“It’s not a criticism, but that’s the situation,” he said. “There should be more work between sectors, the [President Jim Yong Kim] said it very clearly, there needs to be more work between sectors within the bank itself, even before you go outside the bank to tell people to work together, and I think it’s the same thing with most of our partners,” he said.

Before visiting the World Bank, Patel offered other clues about DfID’s approach to driving reform, speaking to the participants of the U.K. Conservative Party Conference in Birmingham.

“Let’s face up to the fact that not all of the global aid system is as effective as Britain’s approach,” she said, pointing to the World Health Organization’s response to the Ebola crisis in West Africa as an example of lives being lost due to the U.N. agency’s poor preparation.

Patel explained she would seek reform by “following the money, the people and the outcomes,” by ensuring accountability throughout the aid supply chain, focusing on human capital and increasing impact through development finance schemes such as DfID’s payment by results, respectively.

A new pledge of 750 million pounds in aid to Afghanistan would embody this approach, she said. The new funds aim to strengthen infrastructure and government systems, improve health and education services, support mine clearance and create jobs and investment, according to a DfID press release. DfID did not respond in time for publication to questions about which other departments would manage the new funds to Afghanistan.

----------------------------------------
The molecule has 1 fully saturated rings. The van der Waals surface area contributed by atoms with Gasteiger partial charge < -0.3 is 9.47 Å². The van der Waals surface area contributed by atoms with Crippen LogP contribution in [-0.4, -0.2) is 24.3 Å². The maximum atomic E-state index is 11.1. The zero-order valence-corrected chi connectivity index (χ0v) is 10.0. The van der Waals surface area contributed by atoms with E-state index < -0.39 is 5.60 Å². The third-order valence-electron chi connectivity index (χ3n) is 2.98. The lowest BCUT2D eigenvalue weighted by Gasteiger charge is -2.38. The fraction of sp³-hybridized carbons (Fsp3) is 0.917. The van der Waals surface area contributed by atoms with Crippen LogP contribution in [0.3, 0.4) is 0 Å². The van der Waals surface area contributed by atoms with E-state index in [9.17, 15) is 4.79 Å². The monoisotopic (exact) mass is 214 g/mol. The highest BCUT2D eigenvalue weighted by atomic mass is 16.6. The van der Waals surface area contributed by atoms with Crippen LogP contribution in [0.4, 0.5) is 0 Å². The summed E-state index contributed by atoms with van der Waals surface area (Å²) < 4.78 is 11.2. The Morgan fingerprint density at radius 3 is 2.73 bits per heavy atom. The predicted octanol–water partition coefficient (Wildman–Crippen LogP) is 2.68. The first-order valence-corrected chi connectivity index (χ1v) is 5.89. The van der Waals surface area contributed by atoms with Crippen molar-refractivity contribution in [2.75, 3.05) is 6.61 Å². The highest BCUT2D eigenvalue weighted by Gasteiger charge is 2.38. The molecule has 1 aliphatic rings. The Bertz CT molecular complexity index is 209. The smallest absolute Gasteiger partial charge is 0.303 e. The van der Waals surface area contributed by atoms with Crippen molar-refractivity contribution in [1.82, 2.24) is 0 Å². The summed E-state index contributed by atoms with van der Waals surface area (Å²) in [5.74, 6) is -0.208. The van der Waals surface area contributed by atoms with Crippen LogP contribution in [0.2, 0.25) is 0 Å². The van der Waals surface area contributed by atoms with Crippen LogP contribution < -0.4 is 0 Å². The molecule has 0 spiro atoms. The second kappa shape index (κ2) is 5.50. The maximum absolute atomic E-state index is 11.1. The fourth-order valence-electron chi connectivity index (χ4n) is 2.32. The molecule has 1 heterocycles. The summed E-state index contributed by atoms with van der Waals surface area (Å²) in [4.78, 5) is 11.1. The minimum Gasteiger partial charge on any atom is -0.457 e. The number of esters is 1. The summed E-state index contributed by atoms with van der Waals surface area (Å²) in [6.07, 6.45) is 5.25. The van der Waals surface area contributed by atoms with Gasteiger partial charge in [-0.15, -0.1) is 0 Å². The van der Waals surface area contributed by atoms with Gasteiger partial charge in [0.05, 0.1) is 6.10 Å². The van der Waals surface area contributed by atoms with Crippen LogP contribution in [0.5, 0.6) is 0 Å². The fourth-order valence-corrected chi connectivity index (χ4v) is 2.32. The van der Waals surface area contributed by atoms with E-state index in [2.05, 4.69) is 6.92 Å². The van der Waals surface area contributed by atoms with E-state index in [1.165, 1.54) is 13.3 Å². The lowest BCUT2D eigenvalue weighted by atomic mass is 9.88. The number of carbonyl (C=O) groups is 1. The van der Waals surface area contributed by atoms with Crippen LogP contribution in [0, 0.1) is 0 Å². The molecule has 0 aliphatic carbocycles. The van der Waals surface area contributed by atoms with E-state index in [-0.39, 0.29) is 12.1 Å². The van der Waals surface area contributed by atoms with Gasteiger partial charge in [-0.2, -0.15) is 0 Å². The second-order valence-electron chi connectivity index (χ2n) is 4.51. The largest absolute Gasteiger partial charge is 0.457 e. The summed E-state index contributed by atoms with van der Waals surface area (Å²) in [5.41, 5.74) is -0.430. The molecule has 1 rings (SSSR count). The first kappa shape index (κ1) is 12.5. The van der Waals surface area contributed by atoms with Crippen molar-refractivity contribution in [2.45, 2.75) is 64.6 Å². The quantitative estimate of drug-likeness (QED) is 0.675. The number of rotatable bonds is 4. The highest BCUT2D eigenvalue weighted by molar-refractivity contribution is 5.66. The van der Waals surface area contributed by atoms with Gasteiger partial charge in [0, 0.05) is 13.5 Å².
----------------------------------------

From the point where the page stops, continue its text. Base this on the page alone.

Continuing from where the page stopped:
Finally, Patel spent the last few minutes of her speech lambasting opponents in the Labour Party for their critiques of DfID.

“Just as Labour have the wrong ideas for helping people in this country, they have the wrong ideas for helping people in other countries too. People underestimate the risk they pose,” she said. “Let’s not forget, they are, in their own words, an international socialist party.”

Kate Osamor, a member of Parliament and the shadow secretary of state for international development responded by telling Devex Patel is “out of touch.”

“We will take no lessons from Priti Patel on international aid,” she said. “By her own admission she doesn't believe her own department should exist. She would abolish the department that has helped hundreds of thousands of women and children out of poverty,”

Referring to the cross-government strategy, Osamor said spending overseas development assistance through other government departments such as the Ministry of Defense as the “ideologically driven dismantling of Britain's internationally renowned aid program by moving money from anti-poverty programs to military and corporate subsidy programs.”

For more U.K. news, views and analysis visit the Future of DfID series page, follow @devex on Twitter and tweet using the hashtag #FutureofDfID.

About the author

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    Molly Anders

    Molly Anders is a former U.K. correspondent for Devex. Based in London, she reports on development finance trends with a focus on British and European institutions. She is especially interested in evidence-based development and women’s economic empowerment, as well as innovative financing for the protection of migrants and refugees. Molly is a former Fulbright Scholar and studied Arabic in Syria, Jordan, Egypt and Morocco.